I don't understand how we are still muddling through on Greece.  All this austerity, and all the economic restructuring are not moving the country in the right direction.  Do the lenders seriously think that one more round of tax hikes and public sector layoffs will have the economy spurt in the right direction?  You can only push things so far.  At some point the debt has to be restructured.  Everyone acknowledges the lenders are not going to get paid, and yet no one talks about how to reduce the debt to a level the country can endure.

EL INDIO's picture

They are trying to gain as much time as possible to prepare themselves to what is going to happen and everyone should do the same.

Get ready, those who are not prepared will suffer greatly.

50% Gold, 50% Cash (USD) and you will sleep well knowing all outcomes will be good for you.

Esso's picture

But, but, but RoboTarder sez I'm supposed to put all my money into flash-in-the-pan stocks like LULU and I'll be a zillionaire! Plus I won't have to worry about where to store all that metal and cash.

Real value is frightening & icky. I'm stickin' with The Tarder!

jez's picture

Pooh, who needs stocks? I'm getting 159% in safe-as-houses Gubbermint bonds!

Dick Darlington's picture

Troika's "strict conditionality" will once again be pissed on by the Greeks. They will get their 8 billion. Venizelos aka Jabba the Hut is laughing out loud to the eurofanatic fools who keep pouring hundreads of billions to the black hole. Banks once again will smirk behind the curtain coz the tax payers will make their mistakes whole. This undemocratic political dream these eurofanatics are trying to preserve deserves to collapse sooner than later.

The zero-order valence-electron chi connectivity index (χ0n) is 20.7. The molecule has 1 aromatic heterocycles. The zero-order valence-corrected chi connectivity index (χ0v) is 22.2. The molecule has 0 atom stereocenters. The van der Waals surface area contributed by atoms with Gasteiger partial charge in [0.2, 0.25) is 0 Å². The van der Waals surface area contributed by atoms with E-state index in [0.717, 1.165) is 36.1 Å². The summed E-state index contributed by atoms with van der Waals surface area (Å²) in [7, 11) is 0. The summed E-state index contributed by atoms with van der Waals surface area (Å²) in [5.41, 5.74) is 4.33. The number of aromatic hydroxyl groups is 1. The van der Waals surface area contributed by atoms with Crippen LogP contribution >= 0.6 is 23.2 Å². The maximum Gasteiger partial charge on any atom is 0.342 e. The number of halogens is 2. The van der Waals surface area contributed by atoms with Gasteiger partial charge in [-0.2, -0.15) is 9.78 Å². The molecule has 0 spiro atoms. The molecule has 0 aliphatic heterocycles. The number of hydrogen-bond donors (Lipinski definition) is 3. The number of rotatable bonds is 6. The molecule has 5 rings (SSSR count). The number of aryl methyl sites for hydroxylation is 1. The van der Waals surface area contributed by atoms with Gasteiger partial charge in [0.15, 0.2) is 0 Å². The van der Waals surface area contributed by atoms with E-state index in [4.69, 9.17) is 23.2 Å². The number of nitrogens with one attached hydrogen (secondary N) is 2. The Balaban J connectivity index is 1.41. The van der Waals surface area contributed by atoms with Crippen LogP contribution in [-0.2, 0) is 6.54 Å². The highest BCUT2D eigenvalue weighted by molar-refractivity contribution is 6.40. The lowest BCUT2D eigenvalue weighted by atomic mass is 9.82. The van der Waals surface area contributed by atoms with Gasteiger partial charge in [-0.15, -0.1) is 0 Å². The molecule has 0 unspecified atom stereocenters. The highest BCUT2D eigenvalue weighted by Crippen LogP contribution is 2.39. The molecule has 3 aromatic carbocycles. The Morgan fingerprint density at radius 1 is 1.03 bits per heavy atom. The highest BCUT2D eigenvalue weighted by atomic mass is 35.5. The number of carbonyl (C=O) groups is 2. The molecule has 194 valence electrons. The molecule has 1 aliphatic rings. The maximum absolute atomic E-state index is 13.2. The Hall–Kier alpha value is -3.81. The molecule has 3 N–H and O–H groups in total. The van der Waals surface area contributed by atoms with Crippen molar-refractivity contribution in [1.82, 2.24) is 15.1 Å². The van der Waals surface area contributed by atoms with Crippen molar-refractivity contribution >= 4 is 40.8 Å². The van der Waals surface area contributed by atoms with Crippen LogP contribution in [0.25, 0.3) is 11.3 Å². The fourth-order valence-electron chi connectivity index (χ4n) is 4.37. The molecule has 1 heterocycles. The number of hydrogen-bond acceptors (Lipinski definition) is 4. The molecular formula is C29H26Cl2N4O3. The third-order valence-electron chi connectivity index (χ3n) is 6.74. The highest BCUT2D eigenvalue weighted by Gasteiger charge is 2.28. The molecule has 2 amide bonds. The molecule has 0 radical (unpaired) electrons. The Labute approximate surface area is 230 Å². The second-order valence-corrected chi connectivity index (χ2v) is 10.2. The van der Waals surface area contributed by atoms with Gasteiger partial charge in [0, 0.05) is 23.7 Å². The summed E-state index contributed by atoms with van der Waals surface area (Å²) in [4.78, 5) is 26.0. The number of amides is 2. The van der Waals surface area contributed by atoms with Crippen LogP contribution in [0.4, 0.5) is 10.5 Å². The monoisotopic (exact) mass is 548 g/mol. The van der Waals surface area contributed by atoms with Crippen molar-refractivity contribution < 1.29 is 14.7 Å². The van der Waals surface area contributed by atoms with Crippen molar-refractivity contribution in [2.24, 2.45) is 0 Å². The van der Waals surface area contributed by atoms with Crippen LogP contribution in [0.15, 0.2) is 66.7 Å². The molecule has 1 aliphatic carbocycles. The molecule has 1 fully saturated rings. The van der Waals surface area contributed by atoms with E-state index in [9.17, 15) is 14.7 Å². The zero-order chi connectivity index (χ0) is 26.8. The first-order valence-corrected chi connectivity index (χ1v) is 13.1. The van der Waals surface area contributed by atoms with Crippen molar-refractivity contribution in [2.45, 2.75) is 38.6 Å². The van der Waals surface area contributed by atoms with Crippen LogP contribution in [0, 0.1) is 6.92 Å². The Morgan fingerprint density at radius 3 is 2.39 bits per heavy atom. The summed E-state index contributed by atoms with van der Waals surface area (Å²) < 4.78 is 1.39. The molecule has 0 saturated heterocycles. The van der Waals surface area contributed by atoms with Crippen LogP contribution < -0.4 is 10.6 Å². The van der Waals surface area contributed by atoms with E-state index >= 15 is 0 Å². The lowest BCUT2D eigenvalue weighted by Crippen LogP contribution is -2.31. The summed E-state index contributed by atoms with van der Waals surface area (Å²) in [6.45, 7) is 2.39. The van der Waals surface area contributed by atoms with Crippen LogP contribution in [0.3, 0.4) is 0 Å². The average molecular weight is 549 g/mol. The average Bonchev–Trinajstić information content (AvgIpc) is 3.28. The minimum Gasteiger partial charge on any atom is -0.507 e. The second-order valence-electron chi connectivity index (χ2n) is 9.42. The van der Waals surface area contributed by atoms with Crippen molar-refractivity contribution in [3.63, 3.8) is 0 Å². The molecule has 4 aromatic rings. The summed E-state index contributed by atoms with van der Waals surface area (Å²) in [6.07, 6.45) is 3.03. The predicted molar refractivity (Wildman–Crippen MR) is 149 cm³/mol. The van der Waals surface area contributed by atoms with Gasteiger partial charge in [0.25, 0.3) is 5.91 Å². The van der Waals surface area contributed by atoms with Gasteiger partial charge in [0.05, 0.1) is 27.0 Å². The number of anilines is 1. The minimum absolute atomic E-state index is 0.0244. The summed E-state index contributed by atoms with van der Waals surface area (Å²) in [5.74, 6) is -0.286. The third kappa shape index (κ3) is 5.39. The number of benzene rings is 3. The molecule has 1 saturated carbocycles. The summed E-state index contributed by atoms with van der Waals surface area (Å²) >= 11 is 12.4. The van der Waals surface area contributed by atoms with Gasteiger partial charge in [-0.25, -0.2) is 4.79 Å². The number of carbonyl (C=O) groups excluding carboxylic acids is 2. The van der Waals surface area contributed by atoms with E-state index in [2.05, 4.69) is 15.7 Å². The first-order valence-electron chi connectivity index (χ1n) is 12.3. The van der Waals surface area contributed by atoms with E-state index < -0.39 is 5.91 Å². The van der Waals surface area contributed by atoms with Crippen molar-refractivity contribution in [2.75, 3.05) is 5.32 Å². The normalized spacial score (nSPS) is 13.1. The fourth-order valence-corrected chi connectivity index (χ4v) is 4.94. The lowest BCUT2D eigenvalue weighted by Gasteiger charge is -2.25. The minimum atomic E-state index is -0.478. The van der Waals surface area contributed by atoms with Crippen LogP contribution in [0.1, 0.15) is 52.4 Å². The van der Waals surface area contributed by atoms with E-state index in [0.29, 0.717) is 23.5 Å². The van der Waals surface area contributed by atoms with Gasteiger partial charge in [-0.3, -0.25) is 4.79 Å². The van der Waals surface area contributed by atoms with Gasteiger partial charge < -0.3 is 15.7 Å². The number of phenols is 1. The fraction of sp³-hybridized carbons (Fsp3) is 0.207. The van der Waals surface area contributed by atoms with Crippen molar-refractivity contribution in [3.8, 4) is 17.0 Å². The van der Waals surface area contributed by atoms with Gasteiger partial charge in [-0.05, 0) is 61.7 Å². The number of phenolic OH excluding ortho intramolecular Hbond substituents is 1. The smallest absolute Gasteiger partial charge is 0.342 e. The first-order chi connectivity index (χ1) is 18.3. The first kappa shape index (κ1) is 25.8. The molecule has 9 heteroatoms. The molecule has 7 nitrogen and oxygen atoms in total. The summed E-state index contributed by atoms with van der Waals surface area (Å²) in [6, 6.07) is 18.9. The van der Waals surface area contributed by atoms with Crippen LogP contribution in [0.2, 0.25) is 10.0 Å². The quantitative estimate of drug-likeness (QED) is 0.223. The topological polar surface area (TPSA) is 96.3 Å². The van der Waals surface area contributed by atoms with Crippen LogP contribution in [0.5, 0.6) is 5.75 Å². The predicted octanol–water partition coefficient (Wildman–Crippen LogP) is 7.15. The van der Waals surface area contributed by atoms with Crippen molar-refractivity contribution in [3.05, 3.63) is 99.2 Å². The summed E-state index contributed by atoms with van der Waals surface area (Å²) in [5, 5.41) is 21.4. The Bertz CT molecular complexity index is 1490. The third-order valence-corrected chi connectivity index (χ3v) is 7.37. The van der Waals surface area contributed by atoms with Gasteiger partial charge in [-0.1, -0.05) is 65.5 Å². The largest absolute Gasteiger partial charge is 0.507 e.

Ykroxor's picture

but then why are 26w greek bills yielding 4.86% ?? :-/

Ray745's picture

T-bills are treated differently under default, the capital in those is senior

slackrabbit's picture

Is that 159% or 951%? 

It all gets so confusing.....;-)

holdbuysell's picture

From the above Bloomberg article:

"Greece has enough cash reserves to last to the end of the year and possibly the start of next year, in part due to revenue from extraordinary levies, the newspaper said."

But...but...but, on October 4, Bloomberg wrote this:

"Greece Has Cash to Meet Needs Until Mid-November, Finance Minister Says"

So which is it? Is it because of the special levy's? I'm skeptical.

Taterboy's picture

I'm going to give those 1 year bonds as Christmas gifts. People will really be impressed with that 159% return!

Ykroxor's picture

are you sure about the seniority of bills over bonds?

also, this difference  is far too big  to only reflect the spread between two tranches in the liability structure....

as most people say those days..."there has to be a reason"...

I mean I have the choice today between paying 4.86% in primary for greek bills and buying a

GGB 5 ¼ 05/18/12 for 50% of par...

Really struggling to get that spread

rambler6421's picture

Wait.......even if Europe recapitalizes their banks.......won't the deriatives market burst when Greek defaults?  We don't know who has what.......